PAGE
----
RESULTS

Comparisons of the physicochemical statuses of the soils.

Variations in physical, chemical, and biological characteristics were observed in all of the fields (Table (Table2)2) but with no significant trends for the treated fields (organic farming or manure treatment) versus the GAP-farmed fields. Field RMB, which had been treated with manure for a period in excess of 20 years, did not have significantly elevated organic matter concentrations compared to its counterpart not treated with manure. In addition, there was no significant difference in the numbers of either total or culturable bacteria between the organically and conventionally managed fields (Table (Table2).2). However, significantly elevated concentrations were observed for organic matter and nitrate in fields RMA, RCC, and RCD (P < 0.05), all of the typical stagnogley soil type and growing leguminous crops (Table (Table1).1). EC soils were differentiated from the others by virtue of their underlying structure, as classified by the Soil Survey of England and Wales (27) (EC being brown rendzinas rather than typical stagnogley). Similarly, plotting of loss-on-ignition data against total carbon (Fig. (Fig.1)1) revealed a positive correlation (correlation coefficient, 0.9) (P < 0.01), with the exception of EC fields, which fell outside that correlation and showed an increased inorganic carbon content. Overall, the fields were generally grouped by farm, except for RMA, which grouped with RCC and RCD.

FIG. 1.
Total carbon content (obtained with a CHN analyzer) plotted against organic matter content (determined by loss on ignition [LOI]) (1). Symbols: •, EC2; ○, EC3; +, RMA; [filled square], RMB; □, RMC; [filled lozenge], RCA; ◊, ...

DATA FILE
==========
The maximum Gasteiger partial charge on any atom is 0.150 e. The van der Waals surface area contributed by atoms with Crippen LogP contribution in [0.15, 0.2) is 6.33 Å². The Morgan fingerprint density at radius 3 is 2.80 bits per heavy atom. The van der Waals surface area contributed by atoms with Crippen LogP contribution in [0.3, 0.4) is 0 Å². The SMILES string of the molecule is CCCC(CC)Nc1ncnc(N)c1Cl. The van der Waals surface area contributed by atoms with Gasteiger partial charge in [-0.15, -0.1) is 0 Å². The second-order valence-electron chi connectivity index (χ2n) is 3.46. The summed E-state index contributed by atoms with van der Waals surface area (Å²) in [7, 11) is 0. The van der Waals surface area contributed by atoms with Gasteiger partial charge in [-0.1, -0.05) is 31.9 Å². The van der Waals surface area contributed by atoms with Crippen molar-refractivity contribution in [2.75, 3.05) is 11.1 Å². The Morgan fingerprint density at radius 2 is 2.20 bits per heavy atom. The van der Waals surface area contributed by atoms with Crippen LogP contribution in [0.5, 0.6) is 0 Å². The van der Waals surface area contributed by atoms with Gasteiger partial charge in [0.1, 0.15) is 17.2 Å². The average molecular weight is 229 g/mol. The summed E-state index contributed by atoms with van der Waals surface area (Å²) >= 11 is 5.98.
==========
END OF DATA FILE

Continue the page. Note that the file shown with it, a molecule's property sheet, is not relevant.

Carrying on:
TABLE 2.
Physical, chemical, and biological characteristics of soil from sample sitesa

Bacterial physiological profiles.

A clear differentiation in the PCA ordination of the substrate utilization profiles (Fig. (Fig.2,2, cluster I) was visible. Field RMA was the closest to the EC fields in this ordering. The EC fields were most dissimilar from the other fields, largely due to differences in amino acid utilization; the EC fields exhibited significant decreases in serine, asparagine, and arginine utilization and an increase in threonine utilization in comparison with all other fields (P < 0.05). When Shannon indices of diversity constructed from the substrate utilization profiles were examined, EC fields and field RMA exhibited the highest relative substrate utilization diversities (Table (Table3)3) (P < 0.05).

FIG. 2.
PCA ordination of data (axes 1 and 2) generated from the substrate utilization profiles produced from the optical densities measured from the BIOLOG Eco-Plate. Symbols are as defined in the legend to Fig. Fig.1.1. Groupings were supported by soil ...
TABLE 3.
Measures of heterogeneity for the substrate utilization and nucleic acid profiles for the soil communities at the eight sample sitesa

Similarities in the total and active bacterial communities determined by DGGE.